sidered a form of elder mistreatment (Yan, Chan,
and Tiwari, 2015). One of the challenges in elder
mistreatment research is whether standardized
measures can encompass the varying concep-
tions of elder mistreatment among a range of
U.S. racial or ethnic groups. Sub-surveys of
minorities with more qualitative components to
reach a more nuanced understanding may need
to supplement large, epidemiological surveys.
Dierent racial and ethnic groups share sim-
ilarities in formal and informal help-seeking
behaviors. Familism is emphasized over the indi-
vidual in many Latino cultures, which can aect
Elder mistreatment necessitates
responses from diverse disciplines,
and may benefit from adopting a
multidisciplinary team model.
Taking Action Against Elder Mistreatment
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distributed in any form without written permission from the publisher: American Society on Aging , 575 Market St.,
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an elder’s willingness to admit abuse or seek
help. Latino families would prefer seeking res-
olutions on their own rather than from formal
social systems (Cardona et al., 2007).
African American elders might distrust insti-
tutions and be reluctant to seek help in the com-
munity, particularly if they consider themselves
or their families at risk of discrimination based
upon race (Horsford et al., 2011).
Asian populations are reluctant to seek help
for elder mistreatment, as they perceive elder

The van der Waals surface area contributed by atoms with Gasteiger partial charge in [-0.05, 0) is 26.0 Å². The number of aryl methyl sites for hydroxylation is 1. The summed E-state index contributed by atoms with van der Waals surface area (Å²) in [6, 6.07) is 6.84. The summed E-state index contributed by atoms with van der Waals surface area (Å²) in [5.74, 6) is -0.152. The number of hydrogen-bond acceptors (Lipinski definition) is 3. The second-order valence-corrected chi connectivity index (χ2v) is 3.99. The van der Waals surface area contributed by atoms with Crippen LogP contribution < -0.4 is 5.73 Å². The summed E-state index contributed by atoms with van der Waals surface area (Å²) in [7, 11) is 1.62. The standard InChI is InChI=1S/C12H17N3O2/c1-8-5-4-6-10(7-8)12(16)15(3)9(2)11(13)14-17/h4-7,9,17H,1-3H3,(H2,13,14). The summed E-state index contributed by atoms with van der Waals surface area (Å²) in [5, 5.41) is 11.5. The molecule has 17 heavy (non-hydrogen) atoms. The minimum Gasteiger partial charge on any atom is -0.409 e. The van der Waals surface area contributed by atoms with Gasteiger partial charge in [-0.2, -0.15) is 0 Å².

mistreatment to be a private family matter
(Dong, Simon, and Gorbien, 2007), and are less
aware of available resources.
Healthcare professionals and social ser-
vice providers should take culturally relevant
approaches when serving elder mistreatment
victims. For example, research has indicated
that it would be helpful to identify points of
entry for service delivery systems located in the
communities (e.g., senior centers), rather than
expecting African Americans to reach out to for-
mal institutions they may not trust (Horsford et
al., 2011). It also is important to investigate what
happens to elders, families, and communities
when elder mistreatment is reported in ethni-
cally diverse communities.
Language ability makes help-seeking more
complex among minorities. Compared with U.S.-
born elders, foreign-born elders are at higher risk
of social isolation and cultural conflicts. Lack of
English proficiency is considered a risk factor for
elder mistreatment because foreign-born elders
have limited access to healthcare and social ser-
vices. Further, they may need to rely upon a bilin-
gual person to seek help. Foreign-born elders are
more likely to be exposed to cultural conflicts
that may lead to depression or anxiety. They also
often lack health insurance coverage (Cardona
et al., 2007). Multilingual services are suggested
in clinical practice to avoid dependence upon
translation by family or friends who may be per-
petrators, and to reduce the diculty of report-
ing elder mistreatment and seeking help among
racial or ethnic minority groups.
Culture can be a source of risk and protec-
tive factors for elder mistreatment. For example,
family relations in Asian culture can play a cen-
tral role in individuals’ health and well-being
across the life span. One study investigated the
relationship between family relations and elder
mistreatment among Chinese Americans (Li et
al., 2019), and found that tight-knit families—a
traditional Chinese family typology that high-
lights filial piety and social exchange between
generations—had the lowest risk of elder mis-
treatment, while the highest risk of elder mis-